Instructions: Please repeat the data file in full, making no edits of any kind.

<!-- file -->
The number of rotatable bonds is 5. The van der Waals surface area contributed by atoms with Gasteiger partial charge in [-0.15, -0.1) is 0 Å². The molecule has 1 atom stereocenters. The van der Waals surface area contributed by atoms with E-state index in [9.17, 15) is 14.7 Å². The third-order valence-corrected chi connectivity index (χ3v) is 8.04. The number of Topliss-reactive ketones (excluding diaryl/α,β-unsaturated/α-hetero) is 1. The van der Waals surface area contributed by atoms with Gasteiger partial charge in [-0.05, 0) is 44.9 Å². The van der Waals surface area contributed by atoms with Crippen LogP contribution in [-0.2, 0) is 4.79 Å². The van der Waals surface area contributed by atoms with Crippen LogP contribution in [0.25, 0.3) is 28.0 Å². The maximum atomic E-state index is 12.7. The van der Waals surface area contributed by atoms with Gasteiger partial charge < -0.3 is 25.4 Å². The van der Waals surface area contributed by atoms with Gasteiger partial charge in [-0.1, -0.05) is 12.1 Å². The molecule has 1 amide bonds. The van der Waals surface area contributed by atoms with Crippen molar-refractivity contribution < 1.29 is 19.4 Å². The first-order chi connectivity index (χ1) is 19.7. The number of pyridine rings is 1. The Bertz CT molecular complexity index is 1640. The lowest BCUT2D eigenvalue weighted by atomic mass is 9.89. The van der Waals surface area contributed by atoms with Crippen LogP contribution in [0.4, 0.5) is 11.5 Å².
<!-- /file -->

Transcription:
The number of rotatable bonds is 5. The van der Waals surface area contributed by atoms with Gasteiger partial charge in [-0.15, -0.1) is 0 Å². The molecule has 1 atom stereocenters. The van der Waals surface area contributed by atoms with E-state index in [9.17, 15) is 14.7 Å². The third-order valence-corrected chi connectivity index (χ3v) is 8.04. The number of Topliss-reactive ketones (excluding diaryl/α,β-unsaturated/α-hetero) is 1. The van der Waals surface area contributed by atoms with Gasteiger partial charge in [-0.05, 0) is 44.9 Å². The van der Waals surface area contributed by atoms with Crippen LogP contribution in [-0.2, 0) is 4.79 Å². The van der Waals surface area contributed by atoms with Crippen LogP contribution in [0.25, 0.3) is 28.0 Å². The maximum atomic E-state index is 12.7. The van der Waals surface area contributed by atoms with Gasteiger partial charge < -0.3 is 25.4 Å². The van der Waals surface area contributed by atoms with Gasteiger partial charge in [-0.1, -0.05) is 12.1 Å². The molecule has 1 amide bonds. The van der Waals surface area contributed by atoms with Crippen molar-refractivity contribution < 1.29 is 19.4 Å². The first-order chi connectivity index (χ1) is 19.7. The number of pyridine rings is 1. The Bertz CT molecular complexity index is 1640. The lowest BCUT2D eigenvalue weighted by atomic mass is 9.89. The van der Waals surface area contributed by atoms with Crippen LogP contribution in [0.4, 0.5) is 11.5 Å².